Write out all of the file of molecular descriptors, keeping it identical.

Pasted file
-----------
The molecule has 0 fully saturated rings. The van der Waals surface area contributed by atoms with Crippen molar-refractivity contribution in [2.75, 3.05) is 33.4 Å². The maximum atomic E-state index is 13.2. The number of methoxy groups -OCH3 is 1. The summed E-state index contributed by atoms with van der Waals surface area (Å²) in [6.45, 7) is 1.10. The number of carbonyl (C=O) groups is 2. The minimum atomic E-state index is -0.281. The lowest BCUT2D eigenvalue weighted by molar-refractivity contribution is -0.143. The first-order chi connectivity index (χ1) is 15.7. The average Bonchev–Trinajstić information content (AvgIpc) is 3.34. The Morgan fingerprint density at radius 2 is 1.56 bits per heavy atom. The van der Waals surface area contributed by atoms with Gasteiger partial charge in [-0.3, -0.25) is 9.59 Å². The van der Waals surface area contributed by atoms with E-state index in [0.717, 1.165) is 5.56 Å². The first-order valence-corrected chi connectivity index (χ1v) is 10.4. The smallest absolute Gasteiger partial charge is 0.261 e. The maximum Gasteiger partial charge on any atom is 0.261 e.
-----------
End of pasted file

The molecule has 0 fully saturated rings. The van der Waals surface area contributed by atoms with Crippen molar-refractivity contribution in [2.75, 3.05) is 33.4 Å². The maximum atomic E-state index is 13.2. The number of methoxy groups -OCH3 is 1. The summed E-state index contributed by atoms with van der Waals surface area (Å²) in [6.45, 7) is 1.10. The number of carbonyl (C=O) groups is 2. The minimum atomic E-state index is -0.281. The lowest BCUT2D eigenvalue weighted by molar-refractivity contribution is -0.143. The first-order chi connectivity index (χ1) is 15.7. The average Bonchev–Trinajstić information content (AvgIpc) is 3.34. The Morgan fingerprint density at radius 2 is 1.56 bits per heavy atom. The van der Waals surface area contributed by atoms with Gasteiger partial charge in [-0.3, -0.25) is 9.59 Å². The van der Waals surface area contributed by atoms with E-state index in [0.717, 1.165) is 5.56 Å². The first-order valence-corrected chi connectivity index (χ1v) is 10.4. The smallest absolute Gasteiger partial charge is 0.261 e. The maximum Gasteiger partial charge on any atom is 0.261 e.